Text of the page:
Sunday, March 20, 2016

The Reason You Walk by Wab Kinew

This was a difficult but important book to read - I think every Canadian should read it to gain greater understanding of our Aboriginal population.  Kinew is the son of a residential school survivor.  His book is really the story of his father, the survivor.  While it covers the period of his father's childhood, adulthood and beyond, the focus is on the relationship the men develop in the year leading up to his father's death from cancer.

Kinew's father, Tobasonakwut or Ndede (Ojibwe for my father), was plucked from his parent's home at the age of five.  He was forced into a residential school where he was emotionally, physically and sexually abused by both nuns and priests.  The leaders of the school took seriously their goal of beating the Indian out of these children.  Ndede told horrific stories of a friend who was beaten to death while the priests looked on, or being beaten for not kneeling at his father's grave (the Ojibwe tradition is to stand rather than kneel).  Miraculously, after a bout with drinking and fighting, Ndede stayed away from alcohol and focused on his education.  He also had three children from a first failed relationship.  Unfortunately his anger and inability to show love continued - and one of these children committed suicide.  A second was killed young in a car accident.

While in Toronto, Ndede met the woman who would become Kinew's mother, an upper middle class white woman whose open minded family accepted him better than most might have.  She moved to a reserve and then Winnipeg with him and together they had two children, Kinew and his sister, Shawon.  He did stray one more time and had another daughter, but remained married to Kinew's mother until his death.

Kinew himself struggled with alcoholism and fighting in his twenties but pulled himself together for his sons - and became a very successful journalist.  But his honest account of his family life showed how the residential schools have a lasting effect on generations of families.  Children taken from their homes do not have role models for parenting, and are angry and have been abused.  They thus have difficulties showing love and raising their own children - who then, sadly, can carry that experience to the next generation.

Kinew describes incredible native traditions (especially the sundance) which he shares in with his father and other family members.  He also captures the paradox of his father's continuing interest in the Catholic traditions - there are amazing scenes of his father giving the Pope two Eagle feathers - which the Pope accepted and Ndede took as a sign of reconciliation; and a ceremony where he adopts the Archbishop of Winnipeg as his brother.  Though the most poignant scene was his forgiveness of the Archbishop on his death bed.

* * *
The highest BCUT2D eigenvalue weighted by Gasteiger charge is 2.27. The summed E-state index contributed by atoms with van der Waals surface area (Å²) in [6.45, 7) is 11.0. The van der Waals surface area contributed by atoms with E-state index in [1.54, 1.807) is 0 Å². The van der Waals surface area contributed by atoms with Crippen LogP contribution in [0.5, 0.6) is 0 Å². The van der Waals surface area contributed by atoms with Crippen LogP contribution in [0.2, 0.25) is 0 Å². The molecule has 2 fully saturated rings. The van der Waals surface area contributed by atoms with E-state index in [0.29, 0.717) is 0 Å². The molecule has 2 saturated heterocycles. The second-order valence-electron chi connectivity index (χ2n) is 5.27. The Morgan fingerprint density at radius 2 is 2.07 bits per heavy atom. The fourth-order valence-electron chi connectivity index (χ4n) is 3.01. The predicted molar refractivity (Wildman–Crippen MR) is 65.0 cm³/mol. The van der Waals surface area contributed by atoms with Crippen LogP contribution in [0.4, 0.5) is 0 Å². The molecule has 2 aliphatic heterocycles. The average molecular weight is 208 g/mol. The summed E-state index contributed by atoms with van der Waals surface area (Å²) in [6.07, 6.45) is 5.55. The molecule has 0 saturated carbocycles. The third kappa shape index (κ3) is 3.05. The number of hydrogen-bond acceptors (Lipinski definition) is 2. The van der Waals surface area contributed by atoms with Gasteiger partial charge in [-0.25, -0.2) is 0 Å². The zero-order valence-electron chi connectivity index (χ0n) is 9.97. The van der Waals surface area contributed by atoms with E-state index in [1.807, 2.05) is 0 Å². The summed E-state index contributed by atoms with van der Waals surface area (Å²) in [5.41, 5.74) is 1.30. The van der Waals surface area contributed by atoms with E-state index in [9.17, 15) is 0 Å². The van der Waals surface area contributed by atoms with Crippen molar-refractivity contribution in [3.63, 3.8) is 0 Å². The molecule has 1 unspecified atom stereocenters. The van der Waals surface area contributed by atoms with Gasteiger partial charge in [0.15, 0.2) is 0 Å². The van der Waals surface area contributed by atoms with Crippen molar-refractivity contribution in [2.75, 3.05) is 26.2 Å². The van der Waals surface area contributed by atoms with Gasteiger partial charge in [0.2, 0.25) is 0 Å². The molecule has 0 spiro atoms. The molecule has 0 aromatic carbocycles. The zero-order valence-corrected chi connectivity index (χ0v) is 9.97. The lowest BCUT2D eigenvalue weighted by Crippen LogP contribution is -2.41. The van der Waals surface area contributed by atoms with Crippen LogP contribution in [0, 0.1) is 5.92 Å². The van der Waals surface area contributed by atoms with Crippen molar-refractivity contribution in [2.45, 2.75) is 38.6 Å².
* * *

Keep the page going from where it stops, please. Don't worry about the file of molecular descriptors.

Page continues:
One of my favourite stories was a legacy Kinew has left for all Canadians - when he was a young journalist at CBC Winnipeg, the ethics committee sent a memo saying residential school survivors should not be called survivors as they did not fit the definition.  Instead they should be called "former students".  Kinew sent a memo reasoning with the ethics committee - saying in fact they did fit the definition and, moreover, it would do a disservice to merely call them students which in future generations would convey the wrong message.  He was initially rejected and threatened to quit his position over it, but ultimately with the support of more senior reporters successfully changed the CBC's official position on the use of the word survivor.

While occasionally the writing style was hard to follow - I sometimes forgot who various players were and there were a lot of Ojibwe expressions which are explained but are difficult words to parse for non-Ojibwe speakers - this did not detract from the readability of the book and, as I said above, I think this is a really important book to read too.

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